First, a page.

THE SIZE DISTRIBUTION OF BLACK SEA BASS AT ARTIFICIAL AND NATURAL REEFS

 

Overview

During the summer of 2016, I was selected for a Research Experiences for Undergraduates (REU), which is highly competitive 10-week internship, at the University of Maryland Eastern Shore (UMES) funded by National Science Foundation. During my REU, I worked with Dr. Bradley Stevens, crustacean biologist, and Cara Schweitzer, Ph.D. candidate.

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Study sites for black sea bass range from 16-32km off Ocean City, MD, between 37°and 38.5°N, at depths of 20-30m.

Non-blue head BSB

Blue Head BSB (Photo Credit: James Moncrief, UNCW)

Research question

The objective of this study is to understand the abundance and size distribution of BSB at artificial reefs, relative to that of natural reefs. Understanding the habitat characteristics that are vital to juvenile and adult BSB survival, will also help us understand how BSB diet differs relative to habitats and size. 

Why is it important? 

Because BSB are as economically important as they are, it is vital that we understand the habitats that they thrive in relative to their age and size, which could help us better understand their life cycle. Understanding which habitats are vital for BSB could provide useful information for the development of potential marine protected areas (MPA), to ensure the survival of such an economically essential species.

 

Methods

Size Distribution of BSB & Blue Head Size Frequency at Natural and Artificial Reefs

  • Recreational angling was conducted at four natural reefs and two artificial reefs (Figure 2).

  • The Angler, a 65-foot recreational angling boat used for sampling, had 40-45 anglers per sites.

  • Anglers spent approximately one hour at each site.

  • Both legal and sub-legal BSB caught were measured and identified as a non-blue head or a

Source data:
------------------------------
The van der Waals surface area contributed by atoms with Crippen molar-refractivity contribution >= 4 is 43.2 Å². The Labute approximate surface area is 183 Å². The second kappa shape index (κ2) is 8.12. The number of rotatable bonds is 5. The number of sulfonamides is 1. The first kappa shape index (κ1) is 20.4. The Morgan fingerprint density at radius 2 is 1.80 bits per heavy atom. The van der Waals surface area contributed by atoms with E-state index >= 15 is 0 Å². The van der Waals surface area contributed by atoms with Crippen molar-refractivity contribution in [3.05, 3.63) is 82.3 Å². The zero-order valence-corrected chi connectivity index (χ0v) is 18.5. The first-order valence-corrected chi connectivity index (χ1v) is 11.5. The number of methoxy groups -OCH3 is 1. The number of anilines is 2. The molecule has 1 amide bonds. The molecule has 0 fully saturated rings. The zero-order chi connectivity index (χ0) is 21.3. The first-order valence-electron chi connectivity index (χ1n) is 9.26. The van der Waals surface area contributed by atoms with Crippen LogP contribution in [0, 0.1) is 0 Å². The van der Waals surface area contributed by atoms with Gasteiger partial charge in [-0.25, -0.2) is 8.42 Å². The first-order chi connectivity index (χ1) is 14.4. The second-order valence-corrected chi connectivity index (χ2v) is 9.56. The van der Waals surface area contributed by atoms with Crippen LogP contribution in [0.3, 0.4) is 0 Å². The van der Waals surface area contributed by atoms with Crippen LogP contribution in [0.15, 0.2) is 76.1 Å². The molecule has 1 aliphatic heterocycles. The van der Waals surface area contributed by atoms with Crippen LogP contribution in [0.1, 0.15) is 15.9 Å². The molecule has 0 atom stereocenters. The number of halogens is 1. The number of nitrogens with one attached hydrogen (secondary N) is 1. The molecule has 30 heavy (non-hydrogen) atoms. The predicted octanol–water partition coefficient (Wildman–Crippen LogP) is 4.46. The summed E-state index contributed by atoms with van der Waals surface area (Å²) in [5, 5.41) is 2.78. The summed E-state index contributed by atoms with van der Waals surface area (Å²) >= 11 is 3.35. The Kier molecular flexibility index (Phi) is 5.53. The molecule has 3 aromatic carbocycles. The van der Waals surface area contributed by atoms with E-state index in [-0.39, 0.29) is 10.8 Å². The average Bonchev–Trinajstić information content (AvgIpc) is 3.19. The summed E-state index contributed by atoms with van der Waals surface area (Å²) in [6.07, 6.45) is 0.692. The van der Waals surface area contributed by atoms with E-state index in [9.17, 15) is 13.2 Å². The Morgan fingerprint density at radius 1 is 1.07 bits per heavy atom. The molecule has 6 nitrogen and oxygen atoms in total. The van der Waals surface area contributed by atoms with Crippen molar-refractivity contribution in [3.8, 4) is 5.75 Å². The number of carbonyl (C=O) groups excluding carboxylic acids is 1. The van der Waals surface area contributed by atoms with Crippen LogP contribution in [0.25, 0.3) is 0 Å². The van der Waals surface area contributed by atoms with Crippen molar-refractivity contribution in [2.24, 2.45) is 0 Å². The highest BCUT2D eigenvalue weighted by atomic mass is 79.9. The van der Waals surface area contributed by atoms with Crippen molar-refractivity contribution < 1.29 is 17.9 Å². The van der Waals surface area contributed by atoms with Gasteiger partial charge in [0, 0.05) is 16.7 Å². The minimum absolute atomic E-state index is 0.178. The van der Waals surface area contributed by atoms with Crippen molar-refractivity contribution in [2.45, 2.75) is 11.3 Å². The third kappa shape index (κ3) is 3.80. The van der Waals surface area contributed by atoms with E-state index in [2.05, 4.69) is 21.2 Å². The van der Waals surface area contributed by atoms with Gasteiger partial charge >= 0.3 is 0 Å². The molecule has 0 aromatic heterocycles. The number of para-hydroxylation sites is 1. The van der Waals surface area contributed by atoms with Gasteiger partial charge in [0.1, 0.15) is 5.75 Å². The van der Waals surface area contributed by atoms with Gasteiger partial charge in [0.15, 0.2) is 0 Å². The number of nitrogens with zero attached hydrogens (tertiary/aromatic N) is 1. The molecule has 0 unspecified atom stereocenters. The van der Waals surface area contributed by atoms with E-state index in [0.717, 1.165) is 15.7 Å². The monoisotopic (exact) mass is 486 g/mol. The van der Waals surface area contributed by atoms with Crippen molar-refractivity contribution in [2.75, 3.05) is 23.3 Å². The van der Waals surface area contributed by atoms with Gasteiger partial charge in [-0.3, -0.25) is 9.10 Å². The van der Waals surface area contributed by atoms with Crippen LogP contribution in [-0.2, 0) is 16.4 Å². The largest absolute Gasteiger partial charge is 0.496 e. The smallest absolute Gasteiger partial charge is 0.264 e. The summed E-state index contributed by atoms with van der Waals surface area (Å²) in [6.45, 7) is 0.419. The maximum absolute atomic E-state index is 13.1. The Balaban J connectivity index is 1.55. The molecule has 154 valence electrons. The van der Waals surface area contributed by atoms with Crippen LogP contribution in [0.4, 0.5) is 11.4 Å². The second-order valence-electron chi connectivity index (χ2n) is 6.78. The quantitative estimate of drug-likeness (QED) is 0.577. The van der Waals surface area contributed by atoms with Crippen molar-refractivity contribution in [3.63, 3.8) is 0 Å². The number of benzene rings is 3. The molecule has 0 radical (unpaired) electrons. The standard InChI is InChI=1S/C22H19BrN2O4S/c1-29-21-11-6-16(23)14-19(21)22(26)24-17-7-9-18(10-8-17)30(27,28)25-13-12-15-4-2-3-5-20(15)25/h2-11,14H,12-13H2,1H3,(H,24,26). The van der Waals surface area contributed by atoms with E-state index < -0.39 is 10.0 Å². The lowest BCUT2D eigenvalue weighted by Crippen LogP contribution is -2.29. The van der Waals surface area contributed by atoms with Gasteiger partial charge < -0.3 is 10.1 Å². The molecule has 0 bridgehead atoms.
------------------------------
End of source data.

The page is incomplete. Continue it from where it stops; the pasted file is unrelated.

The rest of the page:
• blue head (Figure 3. A & B)

Frequency Distribution: Commercial Fishing Traps vs. Angling

  • Trap fishing consisted of standard commercial trap lines used by local Mid Atlantic Bite fishermen.

  • 3 trap lines were used at four natural reef sites (Figure 2).

  • Total length of captured BSB were measured for both legal and sub-legal.

  • Angling was conducted as previously stated on four natural sites within 1 square mile off the coast of Ocean City, Maryland.

 


Results

Size Distribution at Natural and Artificial Reefs

Figure 5. Comparing the size frequency distribution of BSB at artificial and natural reefs. There was no significant difference between sampled distribution based on reef type (Kolmogorov-Smirnov P = 0.13).

Blue Head Size Frequency

Figure 6. Comparing the proportional abundance of non-blue head BSB to blue head BSB. Blue head BSB were significantly larger than non-blue heads (P<0.001).

Blue Head Size Frequency

Figure 2. Comparing the size frequency distribution of blue head BSB captured. The sizes of Blue Head BSB caught via angling were virtually identical at both habitats (Kolmogorov-Smirnov P = 0.93).

Frequency Distribution: Commercial Fishing Traps vs. Angling

Figure 8. Comparing the size frequency distribution of BSB captured with hook and line vs. commercial traps. Sampling took place on natural bottom sites within a 1.62 km square (29 m depth). The sampled distributions were significantly different between gears (Kolmogorov- Smirnov P < 0.0001). Traps captured higher proportions of BSB from 26 -32cm, whereas angling captured higher proportions of smaller BSB (20-25 cm TL). Differences could be due to trap escape vents that release small fish.


Discussion

  • Our data showed that size distributions of BSB caught by angling at artificial and natural reefs were similar. A hypothesis of why we didn’t catch juvenile BSB is that they might not be ‘bold’ enough to attach the bait.

  • Similar size frequencies for blue head BSB in both artificial and natural habitats suggest that they may not have a preference for either type.

  • We conclude that multiple sampling methods (e.g. angling and trapping) should be used to obtain accurate measures of the size distribution of a population.

Acknowledgements 

The authors thank the National Science Foundation (NSF) for supporting the project, as well as Andre Price, Ahmed Mahmoud, Captian Wes Townson, Captian Jerhmiah Kogon, and Captain Chris Mizurak for technical assistance in collecting data for the project.


Authors

Anjali Boyd(1)*, Cara Schweitzer(2), Bradley Stevens(2)

1: Eckerd College, St. Petersburg FL,

2: University of Maryland Eastern Shore, Princess Anne, MD

*Primary/presenting author

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